If you solve the performance, you will be very close to a great game.
But you still have to face five other Boss: gameplay, level design, narrative, music and sounds.
And the last Big Boss: marketing.
That is why it is important do not leave this to the end, and already start gathering the army.
The game's narrative is something I have in the back of my mind, but I haven't fleshed out the details yet. In typical MUD fashion, all objects have descriptions, which can be used to help tell the story. I wrote up a few when I was testing the inventory system. Some of the objects are more telling of what has occurred in the temple, before Marika's arrival, than others. A couple of drafts:
There's not much room for text, which is probably a good thing in the long run. I have to think about what is the most important feature of any object and describe that. One thing I haven't settled on yet is what perspective--the player's, or Marika's, the descriptions should be written in. The latter is more interesting to me, since deciding on what things she'll notice is a good opportunity to build up her character. But this approach can also be restrictive. At the moment I have a mix. Inventory cards (like the two above) are not in the perspective of any characters. Marika can talk to the player through the status bar at the bottom of the screen. But I'm leaning toward moving to entirely third person limited.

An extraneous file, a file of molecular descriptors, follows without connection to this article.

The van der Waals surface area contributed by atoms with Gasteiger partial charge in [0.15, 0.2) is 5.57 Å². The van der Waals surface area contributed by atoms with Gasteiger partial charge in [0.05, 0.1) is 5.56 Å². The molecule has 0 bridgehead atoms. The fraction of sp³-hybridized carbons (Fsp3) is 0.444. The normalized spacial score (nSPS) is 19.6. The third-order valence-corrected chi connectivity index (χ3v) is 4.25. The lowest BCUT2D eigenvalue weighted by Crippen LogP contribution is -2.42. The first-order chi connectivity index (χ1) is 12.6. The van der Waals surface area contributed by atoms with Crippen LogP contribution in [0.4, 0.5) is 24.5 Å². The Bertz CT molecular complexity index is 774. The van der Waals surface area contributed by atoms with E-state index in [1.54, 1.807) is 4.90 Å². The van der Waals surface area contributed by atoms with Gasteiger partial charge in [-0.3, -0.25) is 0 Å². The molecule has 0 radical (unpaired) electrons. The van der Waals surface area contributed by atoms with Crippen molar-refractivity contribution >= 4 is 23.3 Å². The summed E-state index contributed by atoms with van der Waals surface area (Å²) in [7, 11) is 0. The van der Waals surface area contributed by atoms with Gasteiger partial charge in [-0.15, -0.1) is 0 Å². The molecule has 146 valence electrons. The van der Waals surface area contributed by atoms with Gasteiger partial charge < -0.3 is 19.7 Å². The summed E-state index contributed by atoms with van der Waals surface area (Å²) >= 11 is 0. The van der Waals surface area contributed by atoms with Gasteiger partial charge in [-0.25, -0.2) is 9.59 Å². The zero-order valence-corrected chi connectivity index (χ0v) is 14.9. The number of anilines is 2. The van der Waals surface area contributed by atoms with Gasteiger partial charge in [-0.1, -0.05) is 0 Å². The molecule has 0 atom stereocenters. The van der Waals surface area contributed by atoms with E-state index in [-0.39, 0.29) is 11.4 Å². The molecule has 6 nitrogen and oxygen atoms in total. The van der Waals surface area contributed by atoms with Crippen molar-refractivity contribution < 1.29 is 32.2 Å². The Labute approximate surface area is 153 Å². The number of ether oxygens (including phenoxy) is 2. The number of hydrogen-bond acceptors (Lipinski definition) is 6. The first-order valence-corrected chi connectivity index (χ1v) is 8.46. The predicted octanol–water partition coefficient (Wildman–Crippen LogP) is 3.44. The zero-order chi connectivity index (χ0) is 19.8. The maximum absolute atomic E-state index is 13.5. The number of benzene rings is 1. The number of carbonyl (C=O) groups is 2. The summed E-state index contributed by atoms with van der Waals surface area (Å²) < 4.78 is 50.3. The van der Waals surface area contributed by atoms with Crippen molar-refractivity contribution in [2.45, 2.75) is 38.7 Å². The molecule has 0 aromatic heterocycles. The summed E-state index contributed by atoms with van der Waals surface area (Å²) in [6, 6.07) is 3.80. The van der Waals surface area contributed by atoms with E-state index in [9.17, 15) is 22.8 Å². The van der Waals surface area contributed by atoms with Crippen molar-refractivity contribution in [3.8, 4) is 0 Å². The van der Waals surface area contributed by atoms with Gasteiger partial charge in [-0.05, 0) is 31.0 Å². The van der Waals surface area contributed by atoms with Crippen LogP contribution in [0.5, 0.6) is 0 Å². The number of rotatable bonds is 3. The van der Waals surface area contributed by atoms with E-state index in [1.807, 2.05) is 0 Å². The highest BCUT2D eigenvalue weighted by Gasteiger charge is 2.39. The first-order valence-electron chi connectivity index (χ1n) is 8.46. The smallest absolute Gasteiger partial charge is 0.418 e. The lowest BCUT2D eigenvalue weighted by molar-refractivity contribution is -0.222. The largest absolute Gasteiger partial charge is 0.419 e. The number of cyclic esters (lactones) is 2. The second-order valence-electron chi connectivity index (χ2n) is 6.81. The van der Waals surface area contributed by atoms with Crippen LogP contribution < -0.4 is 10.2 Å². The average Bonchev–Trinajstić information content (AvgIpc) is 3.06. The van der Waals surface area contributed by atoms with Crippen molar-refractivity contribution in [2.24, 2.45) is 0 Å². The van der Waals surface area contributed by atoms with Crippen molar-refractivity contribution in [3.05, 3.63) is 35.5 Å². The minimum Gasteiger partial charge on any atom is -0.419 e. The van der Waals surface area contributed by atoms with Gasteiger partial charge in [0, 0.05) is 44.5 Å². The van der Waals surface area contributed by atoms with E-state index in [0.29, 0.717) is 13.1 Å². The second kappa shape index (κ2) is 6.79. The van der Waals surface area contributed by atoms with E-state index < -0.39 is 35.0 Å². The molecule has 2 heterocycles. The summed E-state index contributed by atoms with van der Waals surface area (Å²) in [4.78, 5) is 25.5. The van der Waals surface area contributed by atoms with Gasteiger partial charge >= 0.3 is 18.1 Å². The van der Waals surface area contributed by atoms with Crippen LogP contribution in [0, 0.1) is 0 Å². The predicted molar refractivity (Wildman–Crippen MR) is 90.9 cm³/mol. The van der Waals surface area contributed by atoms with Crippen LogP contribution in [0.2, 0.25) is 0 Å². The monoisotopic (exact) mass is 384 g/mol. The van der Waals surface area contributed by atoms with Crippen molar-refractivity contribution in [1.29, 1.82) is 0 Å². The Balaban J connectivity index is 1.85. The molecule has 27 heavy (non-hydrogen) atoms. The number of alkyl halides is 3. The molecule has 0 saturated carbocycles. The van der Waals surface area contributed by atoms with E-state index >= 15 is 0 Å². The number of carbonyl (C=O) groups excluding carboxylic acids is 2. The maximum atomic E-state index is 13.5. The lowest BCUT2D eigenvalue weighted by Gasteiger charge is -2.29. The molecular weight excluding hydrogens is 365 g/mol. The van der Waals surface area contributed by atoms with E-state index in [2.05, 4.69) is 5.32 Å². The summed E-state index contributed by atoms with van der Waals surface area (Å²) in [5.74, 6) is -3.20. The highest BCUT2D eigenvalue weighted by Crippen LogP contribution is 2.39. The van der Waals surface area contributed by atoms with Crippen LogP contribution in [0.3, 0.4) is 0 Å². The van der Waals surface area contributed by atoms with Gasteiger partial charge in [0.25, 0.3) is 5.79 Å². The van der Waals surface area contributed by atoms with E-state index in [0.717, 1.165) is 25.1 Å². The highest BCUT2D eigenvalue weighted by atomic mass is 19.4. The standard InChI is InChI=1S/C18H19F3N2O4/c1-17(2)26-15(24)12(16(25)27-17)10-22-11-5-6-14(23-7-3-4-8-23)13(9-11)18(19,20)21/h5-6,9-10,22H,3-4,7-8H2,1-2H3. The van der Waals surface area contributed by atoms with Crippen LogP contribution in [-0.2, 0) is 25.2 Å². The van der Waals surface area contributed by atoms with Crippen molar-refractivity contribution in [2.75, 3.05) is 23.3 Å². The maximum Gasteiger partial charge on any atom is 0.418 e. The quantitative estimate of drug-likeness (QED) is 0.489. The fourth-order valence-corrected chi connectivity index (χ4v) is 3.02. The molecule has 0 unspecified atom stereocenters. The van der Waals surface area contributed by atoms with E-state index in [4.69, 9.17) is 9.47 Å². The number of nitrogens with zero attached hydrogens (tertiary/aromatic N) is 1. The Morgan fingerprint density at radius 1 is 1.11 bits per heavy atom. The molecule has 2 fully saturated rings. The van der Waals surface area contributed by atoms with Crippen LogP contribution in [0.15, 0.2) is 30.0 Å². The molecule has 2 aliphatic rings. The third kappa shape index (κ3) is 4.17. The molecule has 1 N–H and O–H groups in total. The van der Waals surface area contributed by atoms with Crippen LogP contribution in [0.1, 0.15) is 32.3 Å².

MUDs and other text-based adventure games often have text descriptions of rooms and NPCs as well. I probably won't go that far. When would the player have a chance to sit down and study an NPC? While Marika may make the occasional comment when walking into a room, rooms are large enough to show important objects graphically.
I'm taking the novelist's approach to level design--getting something down as a rough draft and revise it later. One thing that often plagues new writers is the idea that the first draft has to be written well. Get your ideas down first, then revise. From the programmer's point of view, this means I need to have good tools to build, analyze, and rewrite levels. I haven't finished my toolset yet, but it's coming along. This is where the b2vec issue has slowed me down.
Speaking of which, I worked out a nice solution to the other half of the raycast problem: Bresenham's Line Algorithm (or rather, a variant that ensures all grid points touched by a line are marked).
I never knew the name of this algorithm until now. If you didn't either, you probably will recognize the use--mapping a line to pixels.
But you can use it to implement tile-based raycasting. Check all the tiles along the highlighted line. If any are walls, then the two endpoints cannot see each other. Coupled with the line intersection algorithm, you can also compute the exact point the line strikes a wall at.
Written in a C-like fashion with only data primitives, there should be no b2vec garbage left behind to collect.